Child psychologist and parenting expert Tovah P. Klein, Ph.D., gives insight to toddlers and how they thrive by giving us a toddler's view of the world, as well as tips for calming a public tantrum.
The college application process is a hectic journey for your child. While your oldest is taking standardized testing, filling out applications, and interviewing with their top colleges, it's important to consider how younger siblings feel during this time. From having their older sibling leave home for the first time, to picking up on the general stress of the application process, here are some tips on making sure younger siblings don't get lost in the college rush.
A recent study by AVG Technologies—a provider of Internet and mobile security, privacy, and optimization—revealed that kids are more comfortable with technology than four years ago, there are more kids using digital devices, and kids are increasing in screen smarts, but declining in street smarts.
For some kids, Valentine's Day can be more of a disappointment than a sweet celebration. Help your kids put things into perspective and deal with their V-day heartaches with these five tips for managing expectations.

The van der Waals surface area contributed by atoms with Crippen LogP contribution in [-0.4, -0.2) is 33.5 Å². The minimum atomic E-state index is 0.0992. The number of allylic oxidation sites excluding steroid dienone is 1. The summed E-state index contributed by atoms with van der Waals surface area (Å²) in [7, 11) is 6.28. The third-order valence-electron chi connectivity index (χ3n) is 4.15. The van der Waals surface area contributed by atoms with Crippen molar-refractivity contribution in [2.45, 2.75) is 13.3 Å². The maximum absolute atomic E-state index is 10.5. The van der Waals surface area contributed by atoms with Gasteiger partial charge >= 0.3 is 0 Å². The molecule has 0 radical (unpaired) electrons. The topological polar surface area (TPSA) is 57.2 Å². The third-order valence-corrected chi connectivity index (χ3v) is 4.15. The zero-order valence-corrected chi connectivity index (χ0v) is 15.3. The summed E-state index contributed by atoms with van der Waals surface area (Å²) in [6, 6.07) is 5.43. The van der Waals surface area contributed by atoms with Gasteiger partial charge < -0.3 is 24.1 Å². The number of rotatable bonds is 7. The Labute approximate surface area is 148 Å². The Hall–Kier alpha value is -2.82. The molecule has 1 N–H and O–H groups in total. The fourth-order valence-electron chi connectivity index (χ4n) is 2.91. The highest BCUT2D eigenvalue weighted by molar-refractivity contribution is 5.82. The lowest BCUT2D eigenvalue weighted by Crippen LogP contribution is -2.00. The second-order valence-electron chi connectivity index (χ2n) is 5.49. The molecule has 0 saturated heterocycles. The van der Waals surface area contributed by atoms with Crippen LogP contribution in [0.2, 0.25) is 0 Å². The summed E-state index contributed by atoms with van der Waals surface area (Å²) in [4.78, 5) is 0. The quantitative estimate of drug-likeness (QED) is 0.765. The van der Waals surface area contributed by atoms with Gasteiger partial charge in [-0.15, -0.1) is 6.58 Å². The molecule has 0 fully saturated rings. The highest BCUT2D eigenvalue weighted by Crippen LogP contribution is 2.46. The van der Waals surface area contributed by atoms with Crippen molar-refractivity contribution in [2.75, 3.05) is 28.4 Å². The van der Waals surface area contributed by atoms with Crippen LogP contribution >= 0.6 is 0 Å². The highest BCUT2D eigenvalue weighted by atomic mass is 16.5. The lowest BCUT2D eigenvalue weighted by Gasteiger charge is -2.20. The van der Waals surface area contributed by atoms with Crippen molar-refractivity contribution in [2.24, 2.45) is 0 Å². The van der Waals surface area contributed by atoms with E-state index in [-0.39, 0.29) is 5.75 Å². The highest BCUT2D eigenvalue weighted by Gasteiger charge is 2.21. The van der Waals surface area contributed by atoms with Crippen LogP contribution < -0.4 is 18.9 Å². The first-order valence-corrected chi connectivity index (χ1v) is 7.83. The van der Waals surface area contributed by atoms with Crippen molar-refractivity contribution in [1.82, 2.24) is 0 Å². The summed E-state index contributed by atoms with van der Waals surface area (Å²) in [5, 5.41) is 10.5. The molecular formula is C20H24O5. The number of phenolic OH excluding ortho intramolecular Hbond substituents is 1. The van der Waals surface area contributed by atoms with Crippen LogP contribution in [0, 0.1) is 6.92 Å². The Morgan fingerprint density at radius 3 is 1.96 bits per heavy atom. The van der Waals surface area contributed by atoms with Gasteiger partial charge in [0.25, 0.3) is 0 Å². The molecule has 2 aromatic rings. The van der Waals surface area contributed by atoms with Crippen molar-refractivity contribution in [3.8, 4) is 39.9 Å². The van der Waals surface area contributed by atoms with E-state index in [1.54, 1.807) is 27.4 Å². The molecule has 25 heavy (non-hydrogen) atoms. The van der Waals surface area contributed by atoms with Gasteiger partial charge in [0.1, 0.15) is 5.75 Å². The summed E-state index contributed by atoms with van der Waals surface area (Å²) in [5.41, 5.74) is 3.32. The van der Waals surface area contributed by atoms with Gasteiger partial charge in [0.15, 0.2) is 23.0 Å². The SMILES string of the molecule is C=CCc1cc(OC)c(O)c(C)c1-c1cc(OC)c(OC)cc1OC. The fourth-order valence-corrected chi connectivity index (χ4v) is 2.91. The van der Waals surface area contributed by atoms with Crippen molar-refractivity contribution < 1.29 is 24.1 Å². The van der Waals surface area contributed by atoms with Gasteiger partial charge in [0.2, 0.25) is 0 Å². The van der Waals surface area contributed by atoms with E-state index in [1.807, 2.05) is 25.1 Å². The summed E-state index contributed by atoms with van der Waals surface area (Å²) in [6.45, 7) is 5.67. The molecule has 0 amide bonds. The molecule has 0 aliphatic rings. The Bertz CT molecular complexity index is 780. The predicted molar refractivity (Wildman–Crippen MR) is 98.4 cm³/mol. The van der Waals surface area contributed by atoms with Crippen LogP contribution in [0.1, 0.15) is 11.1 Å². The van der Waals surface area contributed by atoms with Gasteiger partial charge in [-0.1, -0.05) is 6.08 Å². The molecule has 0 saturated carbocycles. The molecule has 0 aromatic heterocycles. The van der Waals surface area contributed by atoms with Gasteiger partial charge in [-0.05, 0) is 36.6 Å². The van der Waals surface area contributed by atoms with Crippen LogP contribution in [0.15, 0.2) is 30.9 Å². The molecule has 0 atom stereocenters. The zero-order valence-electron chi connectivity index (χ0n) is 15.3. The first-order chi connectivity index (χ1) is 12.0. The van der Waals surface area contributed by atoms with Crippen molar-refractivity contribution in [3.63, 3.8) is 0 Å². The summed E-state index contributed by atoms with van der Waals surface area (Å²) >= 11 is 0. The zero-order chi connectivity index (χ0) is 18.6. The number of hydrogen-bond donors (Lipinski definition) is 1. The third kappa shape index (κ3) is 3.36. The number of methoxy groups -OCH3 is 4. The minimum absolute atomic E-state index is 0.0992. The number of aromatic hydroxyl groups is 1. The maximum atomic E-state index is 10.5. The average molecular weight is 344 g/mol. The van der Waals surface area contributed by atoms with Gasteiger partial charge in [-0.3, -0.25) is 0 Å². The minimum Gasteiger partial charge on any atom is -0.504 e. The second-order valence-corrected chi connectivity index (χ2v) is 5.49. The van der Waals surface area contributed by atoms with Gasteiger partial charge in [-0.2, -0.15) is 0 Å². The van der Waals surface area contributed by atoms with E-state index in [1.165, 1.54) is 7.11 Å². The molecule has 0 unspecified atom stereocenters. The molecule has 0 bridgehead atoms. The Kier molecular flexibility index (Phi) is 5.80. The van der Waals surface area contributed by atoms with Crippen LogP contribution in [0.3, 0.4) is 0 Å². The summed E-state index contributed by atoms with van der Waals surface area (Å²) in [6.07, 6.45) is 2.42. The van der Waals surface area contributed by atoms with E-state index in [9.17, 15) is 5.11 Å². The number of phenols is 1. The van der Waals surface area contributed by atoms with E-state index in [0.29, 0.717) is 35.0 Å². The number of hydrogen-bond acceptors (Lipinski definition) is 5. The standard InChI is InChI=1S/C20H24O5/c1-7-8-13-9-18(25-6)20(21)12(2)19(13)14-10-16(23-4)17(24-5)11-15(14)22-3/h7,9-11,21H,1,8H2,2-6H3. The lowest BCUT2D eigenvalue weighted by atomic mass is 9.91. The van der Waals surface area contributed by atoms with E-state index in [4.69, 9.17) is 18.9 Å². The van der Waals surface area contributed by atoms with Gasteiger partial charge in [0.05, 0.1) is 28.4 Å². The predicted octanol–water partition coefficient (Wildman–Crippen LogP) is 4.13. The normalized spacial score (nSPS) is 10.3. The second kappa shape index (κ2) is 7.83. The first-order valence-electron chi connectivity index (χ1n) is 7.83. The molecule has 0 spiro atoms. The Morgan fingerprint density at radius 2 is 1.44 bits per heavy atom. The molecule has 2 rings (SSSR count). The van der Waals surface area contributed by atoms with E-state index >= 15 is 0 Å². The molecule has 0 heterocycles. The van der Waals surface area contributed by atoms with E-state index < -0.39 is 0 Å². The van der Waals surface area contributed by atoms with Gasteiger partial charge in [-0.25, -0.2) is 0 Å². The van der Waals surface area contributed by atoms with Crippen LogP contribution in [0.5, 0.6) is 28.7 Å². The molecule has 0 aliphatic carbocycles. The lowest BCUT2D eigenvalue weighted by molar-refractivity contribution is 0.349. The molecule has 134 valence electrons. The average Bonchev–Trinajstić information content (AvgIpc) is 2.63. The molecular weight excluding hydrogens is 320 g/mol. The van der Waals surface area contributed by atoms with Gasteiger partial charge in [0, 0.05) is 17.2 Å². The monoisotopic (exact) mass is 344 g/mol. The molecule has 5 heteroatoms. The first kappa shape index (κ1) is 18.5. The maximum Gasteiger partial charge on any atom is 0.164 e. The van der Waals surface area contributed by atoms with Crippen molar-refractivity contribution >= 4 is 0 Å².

Local camp owners and directors share advice and tips for camp parents—10 things they wish parents didn't do when sending children to camp. Plus, counselors share five things they want parents to know.
Author Danah Boyd shares what's really going on with teens and social media, including whether social media addiction is real, cyber bullying, online privacy, and how technology impacts teens.
When your child goes through teenage development, it can sometimes feel like you're speaking different languages. We spoke with Daniel J. Siegel, M.D., about how to connect with your teenager, establishing trust with your teen, and how your relationship changes.
We spoke to Doris M. Aptekar, Ph.D., a Long Island-based psychologist, to get advice about how to explain to children that everyone makes mistakes and teachers are sometimes wrong without the student loosing respect for the teacher.